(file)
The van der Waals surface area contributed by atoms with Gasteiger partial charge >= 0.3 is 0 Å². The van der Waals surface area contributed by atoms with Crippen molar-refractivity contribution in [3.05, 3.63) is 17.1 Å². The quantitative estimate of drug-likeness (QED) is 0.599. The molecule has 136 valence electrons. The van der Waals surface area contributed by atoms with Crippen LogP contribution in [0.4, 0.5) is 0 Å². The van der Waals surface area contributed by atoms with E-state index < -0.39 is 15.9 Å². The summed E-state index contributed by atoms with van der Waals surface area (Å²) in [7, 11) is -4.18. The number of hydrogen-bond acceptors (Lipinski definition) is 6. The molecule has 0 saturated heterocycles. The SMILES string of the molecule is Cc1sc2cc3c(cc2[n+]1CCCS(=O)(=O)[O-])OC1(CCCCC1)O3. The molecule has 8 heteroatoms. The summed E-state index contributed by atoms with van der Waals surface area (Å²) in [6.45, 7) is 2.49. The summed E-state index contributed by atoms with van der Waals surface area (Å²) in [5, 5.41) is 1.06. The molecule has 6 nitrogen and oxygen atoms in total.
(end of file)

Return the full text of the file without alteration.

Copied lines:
The van der Waals surface area contributed by atoms with Gasteiger partial charge >= 0.3 is 0 Å². The van der Waals surface area contributed by atoms with Crippen molar-refractivity contribution in [3.05, 3.63) is 17.1 Å². The quantitative estimate of drug-likeness (QED) is 0.599. The molecule has 136 valence electrons. The van der Waals surface area contributed by atoms with Crippen LogP contribution in [0.4, 0.5) is 0 Å². The van der Waals surface area contributed by atoms with E-state index < -0.39 is 15.9 Å². The summed E-state index contributed by atoms with van der Waals surface area (Å²) in [7, 11) is -4.18. The number of hydrogen-bond acceptors (Lipinski definition) is 6. The molecule has 0 saturated heterocycles. The SMILES string of the molecule is Cc1sc2cc3c(cc2[n+]1CCCS(=O)(=O)[O-])OC1(CCCCC1)O3. The molecule has 8 heteroatoms. The summed E-state index contributed by atoms with van der Waals surface area (Å²) in [6.45, 7) is 2.49. The summed E-state index contributed by atoms with van der Waals surface area (Å²) in [5, 5.41) is 1.06. The molecule has 6 nitrogen and oxygen atoms in total.